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Darwin's Children por Greg Bear
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Darwin's Children (original 2002; edição 2004)

por Greg Bear

Séries: Darwin Series (2)

MembrosCríticasPopularidadeAvaliação médiaMenções
1,547218,601 (3.48)32
A continuation of the author's chilling portrait of humankind on the threshold of a radical leap in evolution--one that would alter our species forever. The human race is confronted by an uncertain future, where "survival of the fittest" takes on astonishing and controversial new dimensions. Eleven years have passed since SHEVA, an ancient retrovirus, was discovered in human DNA--a retrovirus that caused mutations in the human genome and heralded the arrival of a new wave of genetically enhanced humans. Now these changed children have reached adolescence ... and face a world that is outraged about their very existence. For these special youths, possessed of remarkable, advanced traits that mark a major turning point in human development, are also ticking time bombs harboring hosts of viruses that could exterminate the "old" human race. Fear and hatred of the virus children have made them a persecuted underclass, quarantined by the government in special "schools", targeted by federally sanctioned bounty hunters, and demonized by hysterical segments of the population. But pockets of resistance have sprung up among those opposed to treating the children like dangerous diseases--and who fear the worst if the government's draconian measures are carried to their extreme. Scientists Kaye Lang and Mitch Rafelson are part of this small but determined minority. Once at the forefront of the discovery and study of the SHEVA outbreak, they now live as virtual exiles in the Virginia suburbs with their daughter, Stella--a bright, inquisitive virus child who is quickly maturing, straining to break free of the protective world her parents have built around her, and eager to seek out others of her kind. But for all their precautions, Kaye, Mitch, and Stella have not slipped below the government's radar. The agencies fanatically devoted to segregating and controlling the new-breed children monitor their every move--watching and waiting for the opportunity to strike the next blow in their escalating war to preserve "humankind" at any cost.… (mais)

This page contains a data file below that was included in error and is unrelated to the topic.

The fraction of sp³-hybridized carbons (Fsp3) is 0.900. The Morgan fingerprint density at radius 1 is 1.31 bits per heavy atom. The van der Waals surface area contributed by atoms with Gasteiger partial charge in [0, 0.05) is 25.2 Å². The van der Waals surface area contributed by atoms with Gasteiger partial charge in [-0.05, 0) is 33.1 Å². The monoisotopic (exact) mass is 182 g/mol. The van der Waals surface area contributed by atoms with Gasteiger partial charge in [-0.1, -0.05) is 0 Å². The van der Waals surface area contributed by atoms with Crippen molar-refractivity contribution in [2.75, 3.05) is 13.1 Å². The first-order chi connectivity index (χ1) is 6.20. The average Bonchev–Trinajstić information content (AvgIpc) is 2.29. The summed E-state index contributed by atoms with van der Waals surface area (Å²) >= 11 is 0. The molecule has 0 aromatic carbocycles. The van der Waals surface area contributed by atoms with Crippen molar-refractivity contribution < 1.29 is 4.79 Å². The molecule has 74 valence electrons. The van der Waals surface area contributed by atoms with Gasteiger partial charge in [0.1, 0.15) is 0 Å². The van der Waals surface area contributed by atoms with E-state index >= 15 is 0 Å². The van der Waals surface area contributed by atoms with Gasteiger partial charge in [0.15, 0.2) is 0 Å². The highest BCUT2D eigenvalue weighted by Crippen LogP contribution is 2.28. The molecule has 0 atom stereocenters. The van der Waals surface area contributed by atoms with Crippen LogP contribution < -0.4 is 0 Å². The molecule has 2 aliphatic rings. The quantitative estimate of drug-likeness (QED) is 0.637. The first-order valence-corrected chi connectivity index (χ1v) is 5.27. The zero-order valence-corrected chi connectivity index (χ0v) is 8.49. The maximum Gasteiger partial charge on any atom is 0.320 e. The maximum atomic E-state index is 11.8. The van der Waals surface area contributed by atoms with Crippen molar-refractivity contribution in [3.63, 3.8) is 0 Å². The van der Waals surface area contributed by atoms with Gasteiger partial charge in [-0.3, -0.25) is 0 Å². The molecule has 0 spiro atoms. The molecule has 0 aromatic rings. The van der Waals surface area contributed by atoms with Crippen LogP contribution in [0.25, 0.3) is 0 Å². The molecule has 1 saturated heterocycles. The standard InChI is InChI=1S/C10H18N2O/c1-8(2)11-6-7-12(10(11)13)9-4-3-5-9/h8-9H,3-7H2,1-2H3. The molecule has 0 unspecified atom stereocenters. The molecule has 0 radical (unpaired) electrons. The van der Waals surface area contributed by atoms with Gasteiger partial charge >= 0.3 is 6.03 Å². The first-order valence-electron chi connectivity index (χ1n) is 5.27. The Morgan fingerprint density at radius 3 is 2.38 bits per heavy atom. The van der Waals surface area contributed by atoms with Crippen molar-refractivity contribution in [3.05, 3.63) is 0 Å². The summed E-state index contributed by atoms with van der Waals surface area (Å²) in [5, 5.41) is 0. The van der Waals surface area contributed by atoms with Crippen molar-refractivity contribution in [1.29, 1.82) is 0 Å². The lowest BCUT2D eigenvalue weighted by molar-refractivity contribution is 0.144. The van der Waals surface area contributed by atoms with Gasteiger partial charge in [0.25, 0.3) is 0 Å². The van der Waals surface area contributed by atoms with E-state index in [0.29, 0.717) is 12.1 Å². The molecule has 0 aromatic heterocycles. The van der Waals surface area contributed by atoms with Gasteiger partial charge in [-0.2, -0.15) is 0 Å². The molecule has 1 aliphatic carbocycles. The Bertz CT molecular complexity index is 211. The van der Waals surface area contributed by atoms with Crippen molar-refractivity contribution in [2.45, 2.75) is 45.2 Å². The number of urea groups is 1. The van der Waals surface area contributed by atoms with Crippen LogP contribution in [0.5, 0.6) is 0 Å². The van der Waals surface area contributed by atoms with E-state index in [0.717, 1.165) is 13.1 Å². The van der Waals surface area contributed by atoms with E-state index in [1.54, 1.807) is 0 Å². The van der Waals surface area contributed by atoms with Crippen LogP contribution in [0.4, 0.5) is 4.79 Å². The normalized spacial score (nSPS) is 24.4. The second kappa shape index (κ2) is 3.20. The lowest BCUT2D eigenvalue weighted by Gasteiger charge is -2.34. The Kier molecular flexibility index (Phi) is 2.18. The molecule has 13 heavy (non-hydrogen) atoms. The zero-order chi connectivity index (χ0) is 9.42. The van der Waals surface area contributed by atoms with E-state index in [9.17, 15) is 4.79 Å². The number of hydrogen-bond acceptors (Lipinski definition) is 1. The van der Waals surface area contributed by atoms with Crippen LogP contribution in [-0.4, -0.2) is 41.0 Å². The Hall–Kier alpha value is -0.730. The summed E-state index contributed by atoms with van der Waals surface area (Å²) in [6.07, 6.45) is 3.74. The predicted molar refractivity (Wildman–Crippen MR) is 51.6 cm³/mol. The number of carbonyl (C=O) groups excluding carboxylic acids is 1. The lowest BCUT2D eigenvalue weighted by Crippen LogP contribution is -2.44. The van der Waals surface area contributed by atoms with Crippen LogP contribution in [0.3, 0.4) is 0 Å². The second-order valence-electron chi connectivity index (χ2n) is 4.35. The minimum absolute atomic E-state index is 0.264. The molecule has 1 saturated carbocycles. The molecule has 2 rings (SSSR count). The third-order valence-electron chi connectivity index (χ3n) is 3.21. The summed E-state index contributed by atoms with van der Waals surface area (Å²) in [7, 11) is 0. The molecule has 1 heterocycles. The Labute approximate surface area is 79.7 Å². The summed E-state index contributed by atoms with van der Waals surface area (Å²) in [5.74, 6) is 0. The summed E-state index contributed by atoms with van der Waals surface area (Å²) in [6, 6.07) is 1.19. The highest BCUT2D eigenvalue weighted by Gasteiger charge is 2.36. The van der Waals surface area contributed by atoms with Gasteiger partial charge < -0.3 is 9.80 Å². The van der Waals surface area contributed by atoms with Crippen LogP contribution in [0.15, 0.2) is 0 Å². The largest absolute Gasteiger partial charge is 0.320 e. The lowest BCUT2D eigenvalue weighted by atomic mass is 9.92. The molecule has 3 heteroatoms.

Membro:elmyra
Título:Darwin's Children
Autores:Greg Bear
Informação:HarperCollins (2004), Paperback
Colecções:A sua biblioteca
Avaliação:**
Etiquetas:novel, fiction, science fiction, biology, evolution, techno-thriller

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Darwin's Children por Greg Bear (2002)

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Inglês (18)  Francês (2)  Sueco (1)  Todas as línguas (21)
Mostrando 1-5 de 21 (seguinte | mostrar todos)
As a sequel, I wanted the novel to be everything that Darwin's Radio was: horrifying and hopeful, amazing speculation and memorable characters. What I did get was a pretty cool adventure with a whole new race of humanity trying to adjust with the old species, and the ideas and development were quite good. This one felt more like a regular sci-fi, and unfortunately, it felt like a long epilogue.